The Parent Trap

Jackie Pinto | February 10, 2024 | Life

We meet active learners from different walks of life who are choosing to be ‘unschooled’ and focus on developing their innate capabilities through travel and practical life experiences, guided and mentored by their parents.

Since December 2022, Mumbai based Kiara Aranha has been ‘missing from school’. And it all began with a family trip to Antarctica. Thanks to her parents Naveen and Danielle, Kiara was virtually born an intrepid traveller, and by age eight had already visited her seventh continent. An only child, mildly introverted, it was an eventful- 20 day long journey to Antarctica in the company of ornithologists, penguinologists, glaciologists and geo-political experts, that was a game changer.

“She would leave the cabin at 8 am to catch all the hardcore, technical lectures and discussions. She was the only child on board and it was not a luxury cruise liner, but the sheer excitement of learning from the experts inspired her. When we returned to Mumbai, the shift from experiences to academia was obvious, not in a good way,’ begins Naveen. He founded Sportz Interactive, at age 19, now he and his wife Danielle having exited the vicious circle with his wife, , they travel the world as a family, deep diving into cultures and communities.

“Kiara was a popular achiever in school. But after Antarctica we felt that school methods were limiting! I put together a 60 slide presentation to show her how different her learning curve could be if she chose alternate learning methods. Then the pandemic happened and since travel was a big part of our un-schooling experiment, it was put on hold. Once school reopened, Kiara was happy to get back but I was keen on the un-schooling programme we envisioned. After five months she bid goodbye to her JCBN International School. Oshiwara.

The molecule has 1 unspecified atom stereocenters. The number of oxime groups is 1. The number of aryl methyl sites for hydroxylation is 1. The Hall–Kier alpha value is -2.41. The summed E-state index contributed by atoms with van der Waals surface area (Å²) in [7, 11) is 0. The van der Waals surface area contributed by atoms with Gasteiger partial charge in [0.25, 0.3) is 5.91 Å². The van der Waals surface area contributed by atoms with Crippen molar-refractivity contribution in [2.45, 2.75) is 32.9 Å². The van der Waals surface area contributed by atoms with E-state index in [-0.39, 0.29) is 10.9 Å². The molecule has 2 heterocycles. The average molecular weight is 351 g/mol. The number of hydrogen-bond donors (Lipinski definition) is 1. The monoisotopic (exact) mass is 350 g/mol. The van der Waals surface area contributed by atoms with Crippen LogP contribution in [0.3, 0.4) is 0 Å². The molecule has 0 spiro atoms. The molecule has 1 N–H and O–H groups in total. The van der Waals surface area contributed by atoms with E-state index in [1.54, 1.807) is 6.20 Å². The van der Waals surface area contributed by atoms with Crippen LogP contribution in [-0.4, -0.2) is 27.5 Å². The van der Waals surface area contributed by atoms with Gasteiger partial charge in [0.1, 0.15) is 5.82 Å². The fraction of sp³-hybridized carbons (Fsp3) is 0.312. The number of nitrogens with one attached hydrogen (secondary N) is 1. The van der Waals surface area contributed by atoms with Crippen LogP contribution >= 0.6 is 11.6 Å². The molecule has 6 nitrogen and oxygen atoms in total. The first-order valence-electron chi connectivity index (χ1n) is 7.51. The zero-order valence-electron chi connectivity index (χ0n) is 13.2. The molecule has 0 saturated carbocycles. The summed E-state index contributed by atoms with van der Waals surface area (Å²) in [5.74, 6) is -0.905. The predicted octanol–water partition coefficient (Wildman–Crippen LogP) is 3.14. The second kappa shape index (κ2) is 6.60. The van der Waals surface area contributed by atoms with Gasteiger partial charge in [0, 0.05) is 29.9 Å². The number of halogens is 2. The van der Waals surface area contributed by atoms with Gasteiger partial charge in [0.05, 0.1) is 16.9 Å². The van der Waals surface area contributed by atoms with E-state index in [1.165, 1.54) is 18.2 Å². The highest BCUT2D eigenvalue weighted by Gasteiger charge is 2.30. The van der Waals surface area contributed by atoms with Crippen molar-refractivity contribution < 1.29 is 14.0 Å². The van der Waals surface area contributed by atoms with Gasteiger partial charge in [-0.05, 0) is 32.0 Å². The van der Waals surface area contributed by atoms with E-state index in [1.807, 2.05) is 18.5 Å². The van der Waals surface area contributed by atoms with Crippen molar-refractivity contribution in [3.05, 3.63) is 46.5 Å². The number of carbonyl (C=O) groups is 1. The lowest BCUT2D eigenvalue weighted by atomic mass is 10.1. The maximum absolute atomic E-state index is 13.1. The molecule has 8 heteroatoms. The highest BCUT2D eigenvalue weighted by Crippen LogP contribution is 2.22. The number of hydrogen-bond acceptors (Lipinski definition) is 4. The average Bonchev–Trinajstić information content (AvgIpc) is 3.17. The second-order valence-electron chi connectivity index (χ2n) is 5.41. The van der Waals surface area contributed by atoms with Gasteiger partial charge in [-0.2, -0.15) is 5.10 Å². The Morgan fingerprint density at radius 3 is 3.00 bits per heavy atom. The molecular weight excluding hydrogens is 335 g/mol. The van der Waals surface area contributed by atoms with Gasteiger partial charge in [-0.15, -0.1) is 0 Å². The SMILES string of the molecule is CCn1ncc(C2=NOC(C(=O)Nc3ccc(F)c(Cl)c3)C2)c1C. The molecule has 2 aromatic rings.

Thirteen months later Kiaras’ blog reads, “While my friends were learning about the classification of species, I’ve had the amazing opportunity of observing and learning about several of them in their natural habitats. Between Africa, Alaska and several places in between, I’ve learnt about mountain gorillas and chimpanzees, seen bears desperately hunting salmon and observed countless whales of different species. Sea Turtles are my favourite and I’ve had lots of amazing learnings by snorkelling and diving with them. I’ve also visited beaches where they nest and hospitals that rehabilitate these highly endangered key-stone species. I’ve white-water rafted on the Nile, swam with manatees in Florida, snorkelled with incredible marine life in the Great Barrier Reef and tried my hand at free-diving, kayaking, surfing, stand-up-paddle boarding and so much more. To top that all off, in January 2023, on a beautiful island in the Indonesian archipelago, I became a PADI-certified Jr. Open-Water Scuba Diver, participating in a volunteer project in Uganda, visited phenomenal museums, was dazzled by the Northern Lights and got a taste of British boarding-school-life in Oxford.”

Does disengaging from the mainstream school system require economic privilege and a stay-at-home-parent who can afford to focus full time on education? Not true, says Bangalore based Prachi and Tejus Pendurkar, both Chartered Accountants. Their twins, 8, Viaan and Vibha have been unschooling since they were 5. “They love robotics, skating, swimming, yoga, reading, cycling, cooking, . They budget for family vacations, map out the most interesting routes and find the best pit stops special. Our trip from Bangalore to Rajasthan. was a series of history, geography, natural science, anthropology and finance learning capsules integrated organically into one.”